Computer-aided diagnosis (CAD) systems are indispensable tools for patients' healthcare in modern medicine.
Nevertheless, the only fully automatic CAD system available for lumbar stenosis today is for X-ray images. Its
performance is limited due to the limitations intrinsic to X-ray images. In this paper, we present a system for
magnetic resonance images. It employs a machine learning classification technique to automatically recognize
lumbar spine components. Features can then be extracted from these spinal components. Finally, diagnosis is done
by applying a Multilayer Perceptron. This classification framework can learn the features of different spinal
conditions from the training images. The trained Perceptron can then be applied to diagnose new cases for various
spinal conditions. Our experimental studies based on 62 subjects indicate that the proposed system is reliable and
significantly better than our older system for X-ray images.
Video-on-Demand is undoubtedly a promising technology for many important applications. Several periodic broadcast techniques have been proposed for the cost-effective implementation of such systems. However, the once-and-for-all implementation strategies of these broadcast schemes imply a common bandwidth requirement for all the clients. Multiresolution techniques address this issue by sacrificing video quality. We present an alternative approach which does not have this drawback. Our protocol, the HEterogeneous Receiver-Oriented (HeRO) Broadcasting, allows receivers of various communication capabilities to share the same periodic broadcast, and therefore enjoy the same video quality while requiring very little buffer space. This is achieved using a new data segmentation scheme with a surprising property. We present the broadcast technique, and compare its performance with that of existing methods.
Most content-based image retrieval techniques are not able to eliminate noise from similarity matching since they capture the features of the entire image area or pre- perceived objects at the database build time. Recent approaches address this outstanding issue by allowing users to arbitrarily exclude noise in formulating their queries. This capability has resulted in high retrieval effectiveness for a wide range of queries. However, implementing these techniques for large image collections presents a great challenge since we can not assume any shape for queries defined by users. In this paper, we propose an efficient indexing/retrieval technique for arbitrarily-shaped queries which is able to eliminate a majority of unqualified images. Moreover, we improve the retrieval process with a filtering phase to prune out additional false matches before the detailed similarity measure is carried out. We have implemented the proposed technique in our image retrieval system for a large image collection. Our experimental results show that our technique is capable of handling image matching very well and 70 times on average faster than the straightforward sequential scanning.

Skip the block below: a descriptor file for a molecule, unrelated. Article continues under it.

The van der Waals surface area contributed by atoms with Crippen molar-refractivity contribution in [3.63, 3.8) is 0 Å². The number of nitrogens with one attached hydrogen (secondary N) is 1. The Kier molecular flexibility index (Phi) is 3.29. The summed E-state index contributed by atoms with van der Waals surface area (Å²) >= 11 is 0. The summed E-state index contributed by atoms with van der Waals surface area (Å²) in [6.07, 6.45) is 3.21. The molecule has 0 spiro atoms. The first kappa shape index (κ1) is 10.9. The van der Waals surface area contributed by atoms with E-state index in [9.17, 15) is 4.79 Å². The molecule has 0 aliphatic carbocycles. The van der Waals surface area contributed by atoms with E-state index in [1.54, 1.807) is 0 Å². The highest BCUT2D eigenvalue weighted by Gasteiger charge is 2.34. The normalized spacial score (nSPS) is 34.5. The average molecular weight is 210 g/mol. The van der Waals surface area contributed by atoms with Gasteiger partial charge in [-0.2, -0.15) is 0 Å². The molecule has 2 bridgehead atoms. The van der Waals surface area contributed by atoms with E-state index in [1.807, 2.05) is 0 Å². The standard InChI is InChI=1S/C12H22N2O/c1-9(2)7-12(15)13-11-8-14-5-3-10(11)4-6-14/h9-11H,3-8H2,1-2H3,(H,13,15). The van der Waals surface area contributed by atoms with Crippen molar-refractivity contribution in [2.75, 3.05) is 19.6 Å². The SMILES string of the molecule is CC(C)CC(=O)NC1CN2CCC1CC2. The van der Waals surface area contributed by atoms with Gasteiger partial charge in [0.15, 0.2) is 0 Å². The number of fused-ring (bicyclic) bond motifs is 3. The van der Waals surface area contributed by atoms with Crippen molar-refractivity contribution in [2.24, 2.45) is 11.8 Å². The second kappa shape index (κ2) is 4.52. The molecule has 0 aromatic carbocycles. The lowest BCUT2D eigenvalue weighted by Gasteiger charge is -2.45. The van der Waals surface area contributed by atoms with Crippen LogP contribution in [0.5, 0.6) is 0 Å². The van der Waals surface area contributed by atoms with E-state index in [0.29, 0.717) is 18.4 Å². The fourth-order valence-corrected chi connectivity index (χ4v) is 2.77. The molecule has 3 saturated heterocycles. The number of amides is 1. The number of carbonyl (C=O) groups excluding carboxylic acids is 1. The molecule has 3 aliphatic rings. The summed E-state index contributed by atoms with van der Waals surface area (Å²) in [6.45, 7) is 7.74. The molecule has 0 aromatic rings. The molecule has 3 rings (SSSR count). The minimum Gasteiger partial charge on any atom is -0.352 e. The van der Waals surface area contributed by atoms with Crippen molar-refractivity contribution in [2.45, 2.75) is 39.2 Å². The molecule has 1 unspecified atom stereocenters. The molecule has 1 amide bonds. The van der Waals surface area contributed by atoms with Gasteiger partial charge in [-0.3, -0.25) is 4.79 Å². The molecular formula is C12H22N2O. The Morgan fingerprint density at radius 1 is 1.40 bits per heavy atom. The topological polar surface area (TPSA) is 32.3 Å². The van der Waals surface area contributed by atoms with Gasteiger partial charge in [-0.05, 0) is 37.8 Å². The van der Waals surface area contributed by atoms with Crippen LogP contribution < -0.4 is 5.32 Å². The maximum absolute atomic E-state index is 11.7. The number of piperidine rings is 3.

Reducing noise in image query processing is no doubt one of the key elements to achieve high retrieval effectiveness. However, existing techniques are not able to eliminate noise from similarity matching since they capture the features of the entire image are or pre-perceived objects at the database build time. In this paper we address this outstanding issue by proposing a similarity mode for noise- free queries. In our approach, users formulate their queries by specifying objects of interest, and image similarity is based only on these relevant objects. We discuss how our approach can handle translation and scaling matching as well as how space overhead can be minimized. Our experiments show that this approach, with 1/16 the storage overhead, outperforms techniques for rectangular queries and a related technique by a significant margin.